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Citizens' Mail

What ails the Railway

For people to support and sympathise and encourage the Railway strikers, they must first learn what J F Kenedy, the then President of America had said: “Don’t ask what the country has done for you, ask yourself what you have done for the country.”

As one who had served this once grand department for a couple of years in the early 1950s, I have seen the fast deterioration of the once acclaimed best Railway Service in South East Asia. Walk into any Railway Station, the toilets are not clean and smelly. Have you seen Station Masters on their white uniforms with their caps although they are provided with the material for uniforms or are given financial assistance? This goes for other railway workers who are entitled to uniforms.

In the grand old days, all stations had beautiful flower gardens and platforms swept regularly. Then coming to the Permanent Way – track. It is a disgrace and eye-sore to see railway yards overgrown with weeds and rusting rolling stock. It was the responsibility of the Foremen Platelayers to see the track and yards are kept clean. In the days gone by, a train traveller could see wild daisies along the track, passing Nawalapitiya, but today the scene is different. Very often we hear of derailments, which are difficult for poor maintenance. Then go back to the bungalows they are provided with. They have become slums. A visit to Mt. Mary Railway housing will prove my statement. This housing complex once had tennis courts, and other recreational activities but today – it is left to be seen. One would pause to question if their own dwellings provided by the department are not maintained, can one expect these men to have a clean workplace. I believe, the workforce has trebled since the 1950s, but the standard of maintenance and output has tragically declined. All because of ad hoc recruitment and political interferences.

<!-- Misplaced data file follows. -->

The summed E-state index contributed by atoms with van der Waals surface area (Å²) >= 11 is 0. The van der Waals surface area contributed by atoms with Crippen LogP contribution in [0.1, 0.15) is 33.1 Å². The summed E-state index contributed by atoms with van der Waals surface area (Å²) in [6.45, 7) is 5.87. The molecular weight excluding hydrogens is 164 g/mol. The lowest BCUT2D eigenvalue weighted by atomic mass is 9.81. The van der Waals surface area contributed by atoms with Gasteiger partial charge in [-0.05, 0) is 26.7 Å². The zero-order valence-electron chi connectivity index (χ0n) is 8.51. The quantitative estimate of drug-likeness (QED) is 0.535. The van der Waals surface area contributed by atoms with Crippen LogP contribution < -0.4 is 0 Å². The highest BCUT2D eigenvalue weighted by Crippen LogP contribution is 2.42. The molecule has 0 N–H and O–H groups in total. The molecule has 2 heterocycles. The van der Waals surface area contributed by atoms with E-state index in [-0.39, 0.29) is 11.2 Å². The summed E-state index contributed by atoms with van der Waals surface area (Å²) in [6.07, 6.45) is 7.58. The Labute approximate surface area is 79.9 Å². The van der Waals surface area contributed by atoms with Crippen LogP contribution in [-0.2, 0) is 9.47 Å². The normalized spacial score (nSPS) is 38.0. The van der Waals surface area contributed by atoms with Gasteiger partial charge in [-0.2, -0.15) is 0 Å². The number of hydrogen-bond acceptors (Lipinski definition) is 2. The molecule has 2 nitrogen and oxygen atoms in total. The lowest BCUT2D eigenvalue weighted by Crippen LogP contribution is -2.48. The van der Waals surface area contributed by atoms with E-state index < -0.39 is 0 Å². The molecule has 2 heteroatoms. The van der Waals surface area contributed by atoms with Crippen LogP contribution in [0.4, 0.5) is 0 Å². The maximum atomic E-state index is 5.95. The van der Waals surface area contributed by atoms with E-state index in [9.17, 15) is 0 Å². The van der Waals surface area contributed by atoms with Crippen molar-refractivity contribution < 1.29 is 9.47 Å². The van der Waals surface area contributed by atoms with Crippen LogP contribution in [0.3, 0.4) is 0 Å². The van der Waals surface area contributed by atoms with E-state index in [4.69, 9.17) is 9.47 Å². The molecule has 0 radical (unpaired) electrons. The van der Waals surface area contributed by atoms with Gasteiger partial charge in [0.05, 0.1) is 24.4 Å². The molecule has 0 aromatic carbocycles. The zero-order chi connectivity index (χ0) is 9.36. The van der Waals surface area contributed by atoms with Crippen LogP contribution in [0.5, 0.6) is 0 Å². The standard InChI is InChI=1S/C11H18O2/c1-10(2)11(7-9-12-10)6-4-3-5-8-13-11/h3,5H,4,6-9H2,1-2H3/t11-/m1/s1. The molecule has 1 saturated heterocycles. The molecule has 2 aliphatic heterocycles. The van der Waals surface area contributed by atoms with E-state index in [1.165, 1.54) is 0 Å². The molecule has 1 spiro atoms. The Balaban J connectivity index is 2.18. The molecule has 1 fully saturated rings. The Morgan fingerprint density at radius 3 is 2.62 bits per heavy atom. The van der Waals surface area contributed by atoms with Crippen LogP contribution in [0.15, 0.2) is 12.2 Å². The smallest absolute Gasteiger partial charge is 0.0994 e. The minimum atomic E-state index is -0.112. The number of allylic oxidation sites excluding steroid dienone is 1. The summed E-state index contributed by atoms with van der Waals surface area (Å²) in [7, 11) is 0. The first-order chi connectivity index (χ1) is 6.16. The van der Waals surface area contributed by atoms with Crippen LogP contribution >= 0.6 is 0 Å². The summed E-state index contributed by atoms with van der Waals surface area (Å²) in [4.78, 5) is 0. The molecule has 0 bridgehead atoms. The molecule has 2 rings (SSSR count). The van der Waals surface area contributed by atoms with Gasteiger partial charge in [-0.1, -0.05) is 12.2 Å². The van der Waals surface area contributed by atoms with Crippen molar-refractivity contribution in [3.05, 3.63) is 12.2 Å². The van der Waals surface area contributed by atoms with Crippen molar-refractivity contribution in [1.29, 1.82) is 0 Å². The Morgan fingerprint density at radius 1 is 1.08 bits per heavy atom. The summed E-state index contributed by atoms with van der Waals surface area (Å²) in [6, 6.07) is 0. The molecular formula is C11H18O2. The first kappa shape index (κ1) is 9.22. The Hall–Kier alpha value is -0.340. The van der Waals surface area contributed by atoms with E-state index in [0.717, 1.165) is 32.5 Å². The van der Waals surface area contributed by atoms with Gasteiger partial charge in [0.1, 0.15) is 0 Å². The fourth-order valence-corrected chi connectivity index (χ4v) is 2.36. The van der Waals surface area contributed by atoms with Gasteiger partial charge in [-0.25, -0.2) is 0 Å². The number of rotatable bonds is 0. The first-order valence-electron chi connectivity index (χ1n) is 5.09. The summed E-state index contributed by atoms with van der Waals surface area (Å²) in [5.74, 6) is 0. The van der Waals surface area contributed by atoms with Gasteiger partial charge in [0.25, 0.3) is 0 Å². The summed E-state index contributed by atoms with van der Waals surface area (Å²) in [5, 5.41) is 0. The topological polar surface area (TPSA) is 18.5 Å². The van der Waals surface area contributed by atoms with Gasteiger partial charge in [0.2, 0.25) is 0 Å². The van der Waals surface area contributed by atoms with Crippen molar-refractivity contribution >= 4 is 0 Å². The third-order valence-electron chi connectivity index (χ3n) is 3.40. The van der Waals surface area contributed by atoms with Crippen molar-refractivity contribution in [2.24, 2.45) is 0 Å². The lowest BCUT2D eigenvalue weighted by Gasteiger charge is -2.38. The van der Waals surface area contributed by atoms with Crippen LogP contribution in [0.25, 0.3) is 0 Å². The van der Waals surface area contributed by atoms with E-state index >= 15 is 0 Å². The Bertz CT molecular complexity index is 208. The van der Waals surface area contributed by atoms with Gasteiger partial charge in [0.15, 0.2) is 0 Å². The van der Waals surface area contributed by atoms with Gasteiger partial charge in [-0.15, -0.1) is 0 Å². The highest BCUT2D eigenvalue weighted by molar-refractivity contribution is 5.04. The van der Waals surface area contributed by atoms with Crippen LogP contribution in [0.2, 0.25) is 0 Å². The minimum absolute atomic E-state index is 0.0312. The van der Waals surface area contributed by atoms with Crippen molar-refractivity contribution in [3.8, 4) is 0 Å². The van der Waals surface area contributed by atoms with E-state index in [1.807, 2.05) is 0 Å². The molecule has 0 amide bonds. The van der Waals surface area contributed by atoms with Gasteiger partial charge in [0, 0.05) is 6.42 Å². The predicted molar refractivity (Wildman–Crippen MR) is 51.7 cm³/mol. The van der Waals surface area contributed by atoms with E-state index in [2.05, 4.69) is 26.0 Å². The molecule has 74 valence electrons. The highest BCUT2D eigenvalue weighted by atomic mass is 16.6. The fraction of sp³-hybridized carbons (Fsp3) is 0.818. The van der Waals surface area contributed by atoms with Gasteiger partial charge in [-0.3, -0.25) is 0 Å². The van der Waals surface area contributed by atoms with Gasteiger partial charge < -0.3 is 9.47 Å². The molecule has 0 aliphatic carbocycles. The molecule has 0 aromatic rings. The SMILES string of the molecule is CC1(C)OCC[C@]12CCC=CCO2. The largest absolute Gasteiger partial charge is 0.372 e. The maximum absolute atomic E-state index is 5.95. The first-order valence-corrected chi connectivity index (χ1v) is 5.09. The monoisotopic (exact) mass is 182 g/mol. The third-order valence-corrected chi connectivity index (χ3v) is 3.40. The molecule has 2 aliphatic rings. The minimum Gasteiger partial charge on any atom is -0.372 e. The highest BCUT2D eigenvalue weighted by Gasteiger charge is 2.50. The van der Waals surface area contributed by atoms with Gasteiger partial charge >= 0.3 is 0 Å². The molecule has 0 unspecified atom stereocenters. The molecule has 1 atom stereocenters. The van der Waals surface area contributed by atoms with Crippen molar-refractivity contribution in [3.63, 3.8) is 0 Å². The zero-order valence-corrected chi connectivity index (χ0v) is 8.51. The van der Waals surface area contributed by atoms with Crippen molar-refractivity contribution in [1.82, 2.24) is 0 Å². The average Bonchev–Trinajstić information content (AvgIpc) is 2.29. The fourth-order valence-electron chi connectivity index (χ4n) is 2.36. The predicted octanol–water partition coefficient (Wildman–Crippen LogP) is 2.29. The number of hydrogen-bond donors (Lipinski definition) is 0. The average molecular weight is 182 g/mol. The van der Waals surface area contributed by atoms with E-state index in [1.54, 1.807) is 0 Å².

The present-day railway employees should be reminded of that legendary General Manager, B D Rampala, who ran the railway so efficiently, that no trains were late and the staff very conscious of their duties.

The cry for pay hikes may be justifiable but at the same time the workers should also see to the inconvenience of the travelling public and carry out their assigned duties diligently. It may be these strikes are motivated by disgruntled, bankrupt politicians who will also protest if the train fares are increased to meet the salary increases and maintenance of the rolling stock and permanent way. To wind up, the then Ceylon Government Railways [CGR] has now become Can’t Go Right.

G A D Sirimal
Boralesgamuwa


 

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